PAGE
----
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The Top 5 Most-Read Ophthalmology Stories of 2023


The top 5 most-read ophthalmology stories of 2023 concerned clinical results, approvals, and launches for ranibizumab and aflibercept biosimilars.

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The top 5 most-read ophthalmology stories of 2023 concerned clinical results, approvals, and launches for ranibizumab and aflibercept biosimilars.

Here are the most-read ophthalmology stories of 2023.

5. Study: Ranibizumab Biosimilar Found Safe, Effective in Infants With Retinopathy

A retrospective study in India found that Razumab, a ranibizumab biosimilar by Intas Pharmaceuticals, was safe and effective in treating retinopathy of prematurity (ROP) in infants. The study analyzed data from 118 eyes of 59 babies with severe ROP. Razumab demonstrated positive outcomes, with 19% of eyes showing complete resolution of ROP at an average of 55 days post-injection. Recurrence in neovascularization occurred in 35% of eyes, requiring repeat injections. No notable adverse events were reported. The biosimilar offers a cost-effective alternative in low- and middle-income countries where the originator drug, Lucentis, may be financially prohibitive.

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4. Phase 3 Study Finds Ranibizumab Biosimilar Ximluci Equivalent to Lucentis in nAMD

The ranibizumab biosimilar XSB-001 (Ximluci; STADA Arzneimittel AG) exhibited biosimilarity to the originator (Lucentis) in a phase 3 trial for neovascular age-related macular degeneration (nAMD). The study met its primary endpoint, demonstrating no clinically meaningful differences in safety or immunogenicity between the biosimilar and reference product. The 52-week trial included 582 patients across 15 countries. While small differences in mean best-corrected visual acuity favored the reference product, they did not increase over time. The biosimilar demonstrated a safety profile similar to the reference product, supporting its biosimilarity in treating nAMD.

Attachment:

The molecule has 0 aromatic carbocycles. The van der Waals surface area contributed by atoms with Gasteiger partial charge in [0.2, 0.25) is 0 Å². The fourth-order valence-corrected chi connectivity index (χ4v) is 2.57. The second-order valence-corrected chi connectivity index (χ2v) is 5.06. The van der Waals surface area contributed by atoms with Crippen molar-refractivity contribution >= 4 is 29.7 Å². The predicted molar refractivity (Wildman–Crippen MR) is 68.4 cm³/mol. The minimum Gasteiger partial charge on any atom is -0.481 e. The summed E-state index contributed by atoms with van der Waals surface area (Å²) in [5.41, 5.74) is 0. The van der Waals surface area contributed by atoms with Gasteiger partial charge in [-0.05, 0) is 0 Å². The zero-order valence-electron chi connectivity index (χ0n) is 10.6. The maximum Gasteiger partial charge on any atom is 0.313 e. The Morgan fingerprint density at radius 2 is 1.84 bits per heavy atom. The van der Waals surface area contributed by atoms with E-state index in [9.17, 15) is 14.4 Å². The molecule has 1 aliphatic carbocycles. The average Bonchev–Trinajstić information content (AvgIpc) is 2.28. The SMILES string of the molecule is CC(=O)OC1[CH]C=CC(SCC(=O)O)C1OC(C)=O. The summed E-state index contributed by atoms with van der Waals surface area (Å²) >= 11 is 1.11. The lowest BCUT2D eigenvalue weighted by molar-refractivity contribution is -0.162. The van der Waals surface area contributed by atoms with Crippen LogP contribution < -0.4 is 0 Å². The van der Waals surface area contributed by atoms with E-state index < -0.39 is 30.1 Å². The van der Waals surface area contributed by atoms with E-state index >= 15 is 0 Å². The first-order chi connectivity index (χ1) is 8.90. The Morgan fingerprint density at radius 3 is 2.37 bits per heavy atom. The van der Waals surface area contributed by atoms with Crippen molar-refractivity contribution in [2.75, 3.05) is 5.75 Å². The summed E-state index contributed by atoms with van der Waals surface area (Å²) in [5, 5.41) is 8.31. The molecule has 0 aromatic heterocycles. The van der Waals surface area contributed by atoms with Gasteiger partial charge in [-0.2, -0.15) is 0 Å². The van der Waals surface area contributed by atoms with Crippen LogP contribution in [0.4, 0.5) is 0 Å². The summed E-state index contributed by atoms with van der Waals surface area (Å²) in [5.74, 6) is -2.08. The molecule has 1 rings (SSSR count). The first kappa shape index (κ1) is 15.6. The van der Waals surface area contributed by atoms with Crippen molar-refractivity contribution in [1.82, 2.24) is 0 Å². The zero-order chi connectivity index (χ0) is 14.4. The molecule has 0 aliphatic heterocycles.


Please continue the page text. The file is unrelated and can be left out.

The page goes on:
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3. Samsung Bioepis Shares 1-Year Phase 3 Results for Eylea Biosimilar

Samsung Bioepis reported positive 1-year results from a phase 3 trial, confirming biosimilarity between its aflibercept biosimilar (SB15) and the originator (Eylea). The study involved 449 patients with nAMD. At week 32, patients receiving the originator were randomized to continue or switch to the biosimilar. Results showed comparable improvements in visual acuity and maintained central subfield thickness, with a similar safety profile. Samsung Bioepis emphasized the biosimilar's high similarity to the reference product in structural, physiochemical, and biological properties, expressing commitment to advancing biosimilars in ophthalmology.

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2. European Commission Approves First Aflibercept Biosimilar

Biocon Biologics' aflibercept biosimilar, Yesafili, became the first of its kind approved in the EU for ophthalmic conditions, including nAMD. Referencing Eylea, Yesafili is the twelfth anti-vascular endothelial growth factor product approved in the region. Yesafili's approval extends to EU member states and the European Economic Area. The originator earned $1.8 billion in 2022. There are currently no aflibercept biosimilars approved in the United States and United Kingdom.

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1. Ximluci, a Lucentis Biosimilar, Launches in Europe

STADA and Xbrane launched Ximluci, a ranibizumab biosimilar, in Europe, addressing ophthalmic conditions. The drug was the third ranibizumab biosimilar approved in the EU and the first from the partnership. Ximluci enhances patient access and competition, contributing to health care sustainability. Developed collaboratively, STADA holds marketing authorization for Europe and certain markets. The EU approval was based on data showing similar safety and efficacy profiles to the reference product, affirming Ximluci's role in advancing patient care.Bottom of Form

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